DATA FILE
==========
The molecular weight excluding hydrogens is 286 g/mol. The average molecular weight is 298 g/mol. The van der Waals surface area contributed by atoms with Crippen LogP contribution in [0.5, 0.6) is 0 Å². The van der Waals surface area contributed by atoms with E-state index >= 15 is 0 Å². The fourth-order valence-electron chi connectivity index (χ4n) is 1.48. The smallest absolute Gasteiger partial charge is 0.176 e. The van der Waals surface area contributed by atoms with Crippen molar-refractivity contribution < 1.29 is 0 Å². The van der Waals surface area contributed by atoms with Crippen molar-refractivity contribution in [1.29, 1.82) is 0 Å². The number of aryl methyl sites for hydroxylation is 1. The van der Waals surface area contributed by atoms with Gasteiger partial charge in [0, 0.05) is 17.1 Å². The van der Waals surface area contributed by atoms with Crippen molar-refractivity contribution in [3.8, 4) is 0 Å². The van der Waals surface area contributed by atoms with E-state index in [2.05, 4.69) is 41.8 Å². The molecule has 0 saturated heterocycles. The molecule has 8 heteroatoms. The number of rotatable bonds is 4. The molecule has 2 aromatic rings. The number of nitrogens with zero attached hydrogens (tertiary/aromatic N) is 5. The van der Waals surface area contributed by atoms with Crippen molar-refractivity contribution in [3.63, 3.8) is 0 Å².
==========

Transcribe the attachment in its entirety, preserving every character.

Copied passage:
The molecular weight excluding hydrogens is 286 g/mol. The average molecular weight is 298 g/mol. The van der Waals surface area contributed by atoms with Crippen LogP contribution in [0.5, 0.6) is 0 Å². The van der Waals surface area contributed by atoms with E-state index >= 15 is 0 Å². The fourth-order valence-electron chi connectivity index (χ4n) is 1.48. The smallest absolute Gasteiger partial charge is 0.176 e. The van der Waals surface area contributed by atoms with Crippen molar-refractivity contribution < 1.29 is 0 Å². The van der Waals surface area contributed by atoms with Crippen molar-refractivity contribution in [1.29, 1.82) is 0 Å². The number of aryl methyl sites for hydroxylation is 1. The van der Waals surface area contributed by atoms with Gasteiger partial charge in [0, 0.05) is 17.1 Å². The van der Waals surface area contributed by atoms with Crippen molar-refractivity contribution in [3.8, 4) is 0 Å². The van der Waals surface area contributed by atoms with E-state index in [2.05, 4.69) is 41.8 Å². The molecule has 0 saturated heterocycles. The molecule has 8 heteroatoms. The number of rotatable bonds is 4. The molecule has 2 aromatic rings. The number of nitrogens with zero attached hydrogens (tertiary/aromatic N) is 5. The van der Waals surface area contributed by atoms with Crippen molar-refractivity contribution in [3.63, 3.8) is 0 Å².